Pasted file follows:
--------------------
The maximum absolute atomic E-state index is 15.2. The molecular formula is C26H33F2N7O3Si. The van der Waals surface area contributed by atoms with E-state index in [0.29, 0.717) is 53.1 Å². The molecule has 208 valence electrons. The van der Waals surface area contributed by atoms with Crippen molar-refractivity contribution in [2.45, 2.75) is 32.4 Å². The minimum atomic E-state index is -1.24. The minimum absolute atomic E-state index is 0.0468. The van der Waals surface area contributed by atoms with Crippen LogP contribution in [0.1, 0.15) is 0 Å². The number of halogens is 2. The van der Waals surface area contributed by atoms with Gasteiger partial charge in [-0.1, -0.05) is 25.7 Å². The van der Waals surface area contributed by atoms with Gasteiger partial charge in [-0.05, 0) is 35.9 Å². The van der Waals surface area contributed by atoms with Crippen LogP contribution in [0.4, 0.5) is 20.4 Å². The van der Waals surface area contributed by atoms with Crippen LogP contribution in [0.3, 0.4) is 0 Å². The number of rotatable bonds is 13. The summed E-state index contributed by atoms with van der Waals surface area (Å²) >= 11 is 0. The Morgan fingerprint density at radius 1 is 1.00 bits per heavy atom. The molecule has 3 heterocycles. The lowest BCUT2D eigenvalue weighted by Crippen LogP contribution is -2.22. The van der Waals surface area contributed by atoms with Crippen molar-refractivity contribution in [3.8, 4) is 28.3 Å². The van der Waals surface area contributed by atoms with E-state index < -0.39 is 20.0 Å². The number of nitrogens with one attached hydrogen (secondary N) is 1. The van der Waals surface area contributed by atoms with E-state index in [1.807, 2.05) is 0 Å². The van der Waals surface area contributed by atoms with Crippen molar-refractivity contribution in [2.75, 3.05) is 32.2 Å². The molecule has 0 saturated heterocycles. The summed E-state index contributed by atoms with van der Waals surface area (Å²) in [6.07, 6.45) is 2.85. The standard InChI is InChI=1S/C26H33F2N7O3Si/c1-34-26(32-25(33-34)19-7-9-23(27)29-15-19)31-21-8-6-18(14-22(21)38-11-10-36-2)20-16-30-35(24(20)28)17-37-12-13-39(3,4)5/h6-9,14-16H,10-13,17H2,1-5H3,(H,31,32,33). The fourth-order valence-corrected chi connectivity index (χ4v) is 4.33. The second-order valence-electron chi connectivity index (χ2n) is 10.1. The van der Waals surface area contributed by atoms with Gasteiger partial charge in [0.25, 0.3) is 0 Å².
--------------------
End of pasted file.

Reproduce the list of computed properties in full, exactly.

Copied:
The maximum absolute atomic E-state index is 15.2. The molecular formula is C26H33F2N7O3Si. The van der Waals surface area contributed by atoms with E-state index in [0.29, 0.717) is 53.1 Å². The molecule has 208 valence electrons. The van der Waals surface area contributed by atoms with Crippen molar-refractivity contribution in [2.45, 2.75) is 32.4 Å². The minimum atomic E-state index is -1.24. The minimum absolute atomic E-state index is 0.0468. The van der Waals surface area contributed by atoms with Crippen LogP contribution in [0.1, 0.15) is 0 Å². The number of halogens is 2. The van der Waals surface area contributed by atoms with Gasteiger partial charge in [-0.1, -0.05) is 25.7 Å². The van der Waals surface area contributed by atoms with Gasteiger partial charge in [-0.05, 0) is 35.9 Å². The van der Waals surface area contributed by atoms with Crippen LogP contribution in [0.4, 0.5) is 20.4 Å². The van der Waals surface area contributed by atoms with Crippen LogP contribution in [0.3, 0.4) is 0 Å². The number of rotatable bonds is 13. The summed E-state index contributed by atoms with van der Waals surface area (Å²) >= 11 is 0. The Morgan fingerprint density at radius 1 is 1.00 bits per heavy atom. The molecule has 3 heterocycles. The lowest BCUT2D eigenvalue weighted by Crippen LogP contribution is -2.22. The van der Waals surface area contributed by atoms with Crippen molar-refractivity contribution in [3.8, 4) is 28.3 Å². The van der Waals surface area contributed by atoms with E-state index < -0.39 is 20.0 Å². The number of nitrogens with one attached hydrogen (secondary N) is 1. The van der Waals surface area contributed by atoms with E-state index in [1.807, 2.05) is 0 Å². The van der Waals surface area contributed by atoms with Crippen molar-refractivity contribution in [2.75, 3.05) is 32.2 Å². The molecule has 0 saturated heterocycles. The summed E-state index contributed by atoms with van der Waals surface area (Å²) in [6.07, 6.45) is 2.85. The standard InChI is InChI=1S/C26H33F2N7O3Si/c1-34-26(32-25(33-34)19-7-9-23(27)29-15-19)31-21-8-6-18(14-22(21)38-11-10-36-2)20-16-30-35(24(20)28)17-37-12-13-39(3,4)5/h6-9,14-16H,10-13,17H2,1-5H3,(H,31,32,33). The fourth-order valence-corrected chi connectivity index (χ4v) is 4.33. The second-order valence-electron chi connectivity index (χ2n) is 10.1. The van der Waals surface area contributed by atoms with Gasteiger partial charge in [0.25, 0.3) is 0 Å².